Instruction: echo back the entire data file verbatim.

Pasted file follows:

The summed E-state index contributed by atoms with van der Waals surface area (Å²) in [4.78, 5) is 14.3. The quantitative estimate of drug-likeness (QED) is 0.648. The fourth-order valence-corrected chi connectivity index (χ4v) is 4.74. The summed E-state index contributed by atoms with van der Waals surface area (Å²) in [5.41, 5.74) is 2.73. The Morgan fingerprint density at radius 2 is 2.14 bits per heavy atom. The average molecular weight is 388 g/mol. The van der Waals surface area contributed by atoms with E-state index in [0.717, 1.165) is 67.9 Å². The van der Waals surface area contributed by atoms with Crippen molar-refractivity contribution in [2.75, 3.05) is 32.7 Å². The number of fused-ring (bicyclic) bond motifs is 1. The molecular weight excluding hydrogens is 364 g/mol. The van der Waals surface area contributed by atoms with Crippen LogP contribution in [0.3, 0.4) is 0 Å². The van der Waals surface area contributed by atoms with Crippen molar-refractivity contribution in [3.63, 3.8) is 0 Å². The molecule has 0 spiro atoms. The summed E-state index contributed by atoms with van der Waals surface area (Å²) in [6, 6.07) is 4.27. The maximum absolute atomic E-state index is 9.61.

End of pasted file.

The summed E-state index contributed by atoms with van der Waals surface area (Å²) in [4.78, 5) is 14.3. The quantitative estimate of drug-likeness (QED) is 0.648. The fourth-order valence-corrected chi connectivity index (χ4v) is 4.74. The summed E-state index contributed by atoms with van der Waals surface area (Å²) in [5.41, 5.74) is 2.73. The Morgan fingerprint density at radius 2 is 2.14 bits per heavy atom. The average molecular weight is 388 g/mol. The van der Waals surface area contributed by atoms with E-state index in [0.717, 1.165) is 67.9 Å². The van der Waals surface area contributed by atoms with Crippen molar-refractivity contribution in [2.75, 3.05) is 32.7 Å². The number of fused-ring (bicyclic) bond motifs is 1. The molecular weight excluding hydrogens is 364 g/mol. The van der Waals surface area contributed by atoms with Crippen LogP contribution in [0.3, 0.4) is 0 Å². The van der Waals surface area contributed by atoms with Crippen molar-refractivity contribution in [3.63, 3.8) is 0 Å². The molecule has 0 spiro atoms. The summed E-state index contributed by atoms with van der Waals surface area (Å²) in [6, 6.07) is 4.27. The maximum absolute atomic E-state index is 9.61.